FORMER western Queensland-based Nationals MP Vaughan Johnson has passed away, aged 75 – prompting a series of tributes from across the political spectrum.
Mr Hohnson was born in New South Wales and moved to Queensland as a child. He was a grazier and contractor before being elected to the seat of Gregory in 1989, which he held until 2015.
Mr Johnson spent most his time in opposition, holding a series of shadow ministries. When in government from 1996-98, he was the Minister for Transport and Main Roads. He also worked through the merger of the Queensland Nationals and Liberal parties in 2008.
Agriculture was a major part of Mr Johnson’s agenda as an MP and after his retirement. He was appointed as a director of the Indigenous-owned Woorabinda Pastoral Company and was well-known in western Queensland for his work a wild dog fencing commissioner.
In 2020, he was awarded a Medal of the Order of Australia for his service in parliament and in the community.
Politicians pay tribute
Many from across the political spectrum have taken time to pay to the former Gregory MP their respects, including his successor Lachlan Millar, who said many across the state will share his sadness.
“He was passionate about the people of Gregory and his fierce love for western Queensland never left him. An authentic, larger-than-life character, his fairness, energy, shrewd intelligence and his genuine concern for people’s struggles made him an outstanding MP,” Mr Millar said in a Facebook post.
“He travelled constantly and worked tirelessly to ensure western Queensland had a voice.
“Vaughan was also a great mate and I will always be grateful for the advice and support he extended to me personally when I became the member for Gregory,” he said.
“While he did not take naturally to retirement, he loved having more time with his children, grandchildren and his brothers and sister.”
Several other LNP members including, including leader David Crisafulli and Member for Nanango Deb Frecklington, have released statements. Qld agriculture minister Mark Furner described Mr Johnson as an approachable member and lobbyist.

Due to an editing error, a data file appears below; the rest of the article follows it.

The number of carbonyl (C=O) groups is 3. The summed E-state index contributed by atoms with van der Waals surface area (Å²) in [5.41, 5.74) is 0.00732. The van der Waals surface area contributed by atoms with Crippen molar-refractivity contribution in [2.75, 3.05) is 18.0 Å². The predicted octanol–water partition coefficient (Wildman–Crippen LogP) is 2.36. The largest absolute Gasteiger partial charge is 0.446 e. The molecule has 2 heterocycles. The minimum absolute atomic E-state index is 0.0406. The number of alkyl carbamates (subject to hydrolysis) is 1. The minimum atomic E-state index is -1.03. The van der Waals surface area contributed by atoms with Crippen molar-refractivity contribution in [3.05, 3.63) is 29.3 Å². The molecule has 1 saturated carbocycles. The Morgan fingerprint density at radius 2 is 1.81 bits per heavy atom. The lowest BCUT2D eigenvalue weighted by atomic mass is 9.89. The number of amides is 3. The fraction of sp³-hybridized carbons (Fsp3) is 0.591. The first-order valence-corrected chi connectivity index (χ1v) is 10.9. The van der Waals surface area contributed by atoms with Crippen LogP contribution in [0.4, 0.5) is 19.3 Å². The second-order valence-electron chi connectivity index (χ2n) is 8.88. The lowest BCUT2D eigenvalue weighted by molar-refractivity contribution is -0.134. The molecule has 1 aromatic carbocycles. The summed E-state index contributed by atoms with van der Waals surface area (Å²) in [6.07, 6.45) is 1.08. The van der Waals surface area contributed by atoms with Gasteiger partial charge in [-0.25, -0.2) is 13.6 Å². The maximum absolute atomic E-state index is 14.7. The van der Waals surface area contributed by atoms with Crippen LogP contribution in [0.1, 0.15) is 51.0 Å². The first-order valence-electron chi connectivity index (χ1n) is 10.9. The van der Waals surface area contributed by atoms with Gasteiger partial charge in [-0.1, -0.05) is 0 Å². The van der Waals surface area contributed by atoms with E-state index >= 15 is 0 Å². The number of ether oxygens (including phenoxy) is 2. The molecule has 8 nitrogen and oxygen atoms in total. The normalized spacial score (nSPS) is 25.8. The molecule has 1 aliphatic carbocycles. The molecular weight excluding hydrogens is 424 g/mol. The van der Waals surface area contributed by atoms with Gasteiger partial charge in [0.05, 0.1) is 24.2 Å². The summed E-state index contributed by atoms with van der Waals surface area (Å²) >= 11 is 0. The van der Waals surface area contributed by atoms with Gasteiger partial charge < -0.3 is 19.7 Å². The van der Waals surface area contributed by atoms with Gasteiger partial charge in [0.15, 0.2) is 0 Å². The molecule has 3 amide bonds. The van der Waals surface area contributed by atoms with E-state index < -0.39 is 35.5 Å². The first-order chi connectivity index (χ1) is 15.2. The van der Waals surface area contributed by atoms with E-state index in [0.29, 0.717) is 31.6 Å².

“Vaughan Johnson was always willing to put politics aside to make a difference for regional Queenslanders. So much so since first meeting him when I was a senator for Queensland we exchanged mobile phone numbers and spoke to one another on a regular basis,” Mr Furner said.
“He was widely respected across the state, and was still playing a vital listening role as one of Queensland’s drought commissioners and advocate for the Labor Government’s cluster fencing initiative.
“Vaughan’s larger than life personality left an impression on everyone he met, and often a great story to tell as well. I was able to call Vaughan a friend and will miss his candour and insight.
Vaughan Johnson was a champion of all things regional Queensland.
A fierce advocate for primary producers, rural communities and transport infrastructure.
More importantly, he was a man of true character with a handshake as strong as oak.
Vale Vaughan Johnson. pic.twitter.com/UnKjpmXJwR
— David Crisafulli (@DavidCrisafulli) January 22, 2023
North Qld Nationals senator Susan McDonald reflected on Mr Johnson’s turn of phrase.
“Fiercely loyal and a tenacious fighter for his communities in western Queensland. Vaughan always had a colourful turn of phrase like ‘country so good you can plant a feather and grow a chook’,” Ms McDonald said.
“They broke the mould after Vaughan and I am very sad to hear of his passing. Rest in peace Vaughan.”